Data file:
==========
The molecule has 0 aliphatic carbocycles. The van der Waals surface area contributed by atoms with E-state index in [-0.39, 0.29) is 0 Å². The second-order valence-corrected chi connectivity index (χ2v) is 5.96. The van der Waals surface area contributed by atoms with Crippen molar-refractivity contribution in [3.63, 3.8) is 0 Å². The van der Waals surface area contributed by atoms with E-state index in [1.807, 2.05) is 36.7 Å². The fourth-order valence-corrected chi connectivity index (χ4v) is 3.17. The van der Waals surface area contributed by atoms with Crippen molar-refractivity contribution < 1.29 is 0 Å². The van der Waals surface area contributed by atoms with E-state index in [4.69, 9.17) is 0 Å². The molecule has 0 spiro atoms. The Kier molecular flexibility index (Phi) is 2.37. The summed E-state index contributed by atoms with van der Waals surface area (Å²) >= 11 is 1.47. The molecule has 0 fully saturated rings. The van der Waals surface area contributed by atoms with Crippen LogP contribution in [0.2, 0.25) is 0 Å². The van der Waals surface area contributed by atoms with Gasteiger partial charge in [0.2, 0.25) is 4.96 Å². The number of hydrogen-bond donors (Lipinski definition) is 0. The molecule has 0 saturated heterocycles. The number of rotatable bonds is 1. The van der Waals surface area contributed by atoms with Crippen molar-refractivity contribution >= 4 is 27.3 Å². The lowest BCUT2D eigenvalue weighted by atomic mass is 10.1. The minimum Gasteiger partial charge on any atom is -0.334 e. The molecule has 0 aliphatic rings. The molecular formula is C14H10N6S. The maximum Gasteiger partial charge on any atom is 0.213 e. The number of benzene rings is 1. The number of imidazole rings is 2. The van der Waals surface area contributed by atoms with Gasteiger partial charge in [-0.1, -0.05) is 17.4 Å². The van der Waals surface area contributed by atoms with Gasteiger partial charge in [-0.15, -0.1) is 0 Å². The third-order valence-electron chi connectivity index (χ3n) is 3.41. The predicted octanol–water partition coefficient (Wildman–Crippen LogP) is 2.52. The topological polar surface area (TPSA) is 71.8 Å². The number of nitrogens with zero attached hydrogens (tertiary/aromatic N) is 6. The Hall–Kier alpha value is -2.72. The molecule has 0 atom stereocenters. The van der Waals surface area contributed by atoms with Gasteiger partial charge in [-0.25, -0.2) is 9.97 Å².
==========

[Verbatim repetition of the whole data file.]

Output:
The molecule has 0 aliphatic carbocycles. The van der Waals surface area contributed by atoms with E-state index in [-0.39, 0.29) is 0 Å². The second-order valence-corrected chi connectivity index (χ2v) is 5.96. The van der Waals surface area contributed by atoms with Crippen molar-refractivity contribution in [3.63, 3.8) is 0 Å². The van der Waals surface area contributed by atoms with E-state index in [1.807, 2.05) is 36.7 Å². The fourth-order valence-corrected chi connectivity index (χ4v) is 3.17. The van der Waals surface area contributed by atoms with Crippen molar-refractivity contribution < 1.29 is 0 Å². The van der Waals surface area contributed by atoms with E-state index in [4.69, 9.17) is 0 Å². The molecule has 0 spiro atoms. The Kier molecular flexibility index (Phi) is 2.37. The summed E-state index contributed by atoms with van der Waals surface area (Å²) >= 11 is 1.47. The molecule has 0 fully saturated rings. The van der Waals surface area contributed by atoms with Crippen LogP contribution in [0.2, 0.25) is 0 Å². The van der Waals surface area contributed by atoms with Gasteiger partial charge in [0.2, 0.25) is 4.96 Å². The number of hydrogen-bond donors (Lipinski definition) is 0. The molecule has 0 saturated heterocycles. The number of rotatable bonds is 1. The van der Waals surface area contributed by atoms with Crippen molar-refractivity contribution >= 4 is 27.3 Å². The lowest BCUT2D eigenvalue weighted by atomic mass is 10.1. The minimum Gasteiger partial charge on any atom is -0.334 e. The molecule has 0 aliphatic rings. The molecular formula is C14H10N6S. The maximum Gasteiger partial charge on any atom is 0.213 e. The number of benzene rings is 1. The number of imidazole rings is 2. The van der Waals surface area contributed by atoms with Gasteiger partial charge in [-0.1, -0.05) is 17.4 Å². The van der Waals surface area contributed by atoms with Gasteiger partial charge in [-0.15, -0.1) is 0 Å². The third-order valence-electron chi connectivity index (χ3n) is 3.41. The predicted octanol–water partition coefficient (Wildman–Crippen LogP) is 2.52. The topological polar surface area (TPSA) is 71.8 Å². The number of nitrogens with zero attached hydrogens (tertiary/aromatic N) is 6. The Hall–Kier alpha value is -2.72. The molecule has 0 atom stereocenters. The van der Waals surface area contributed by atoms with Gasteiger partial charge in [-0.25, -0.2) is 9.97 Å².